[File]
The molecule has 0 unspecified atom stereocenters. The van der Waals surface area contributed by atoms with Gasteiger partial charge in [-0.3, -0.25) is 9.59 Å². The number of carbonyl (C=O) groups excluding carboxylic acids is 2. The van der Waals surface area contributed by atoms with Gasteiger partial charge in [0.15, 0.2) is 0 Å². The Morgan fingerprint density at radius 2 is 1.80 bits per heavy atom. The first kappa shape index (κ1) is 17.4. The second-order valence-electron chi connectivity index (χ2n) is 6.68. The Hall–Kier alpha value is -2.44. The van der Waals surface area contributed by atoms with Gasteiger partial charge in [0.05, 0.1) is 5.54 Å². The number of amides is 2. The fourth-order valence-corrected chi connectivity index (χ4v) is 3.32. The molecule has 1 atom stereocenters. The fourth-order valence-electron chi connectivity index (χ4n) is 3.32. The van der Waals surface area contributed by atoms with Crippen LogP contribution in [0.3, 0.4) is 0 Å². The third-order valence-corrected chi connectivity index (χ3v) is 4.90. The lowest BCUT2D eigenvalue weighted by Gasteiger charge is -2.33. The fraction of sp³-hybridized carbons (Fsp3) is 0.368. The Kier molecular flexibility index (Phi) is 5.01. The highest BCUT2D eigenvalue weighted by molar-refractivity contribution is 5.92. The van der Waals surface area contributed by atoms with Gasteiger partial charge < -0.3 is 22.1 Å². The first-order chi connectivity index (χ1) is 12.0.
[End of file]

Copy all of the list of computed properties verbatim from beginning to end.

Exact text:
The molecule has 0 unspecified atom stereocenters. The van der Waals surface area contributed by atoms with Gasteiger partial charge in [-0.3, -0.25) is 9.59 Å². The number of carbonyl (C=O) groups excluding carboxylic acids is 2. The van der Waals surface area contributed by atoms with Gasteiger partial charge in [0.15, 0.2) is 0 Å². The Morgan fingerprint density at radius 2 is 1.80 bits per heavy atom. The first kappa shape index (κ1) is 17.4. The second-order valence-electron chi connectivity index (χ2n) is 6.68. The Hall–Kier alpha value is -2.44. The van der Waals surface area contributed by atoms with Gasteiger partial charge in [0.05, 0.1) is 5.54 Å². The number of amides is 2. The fourth-order valence-corrected chi connectivity index (χ4v) is 3.32. The molecule has 1 atom stereocenters. The fourth-order valence-electron chi connectivity index (χ4n) is 3.32. The van der Waals surface area contributed by atoms with Crippen LogP contribution in [0.3, 0.4) is 0 Å². The third-order valence-corrected chi connectivity index (χ3v) is 4.90. The lowest BCUT2D eigenvalue weighted by Gasteiger charge is -2.33. The fraction of sp³-hybridized carbons (Fsp3) is 0.368. The Kier molecular flexibility index (Phi) is 5.01. The highest BCUT2D eigenvalue weighted by molar-refractivity contribution is 5.92. The van der Waals surface area contributed by atoms with Gasteiger partial charge < -0.3 is 22.1 Å². The first-order chi connectivity index (χ1) is 12.0.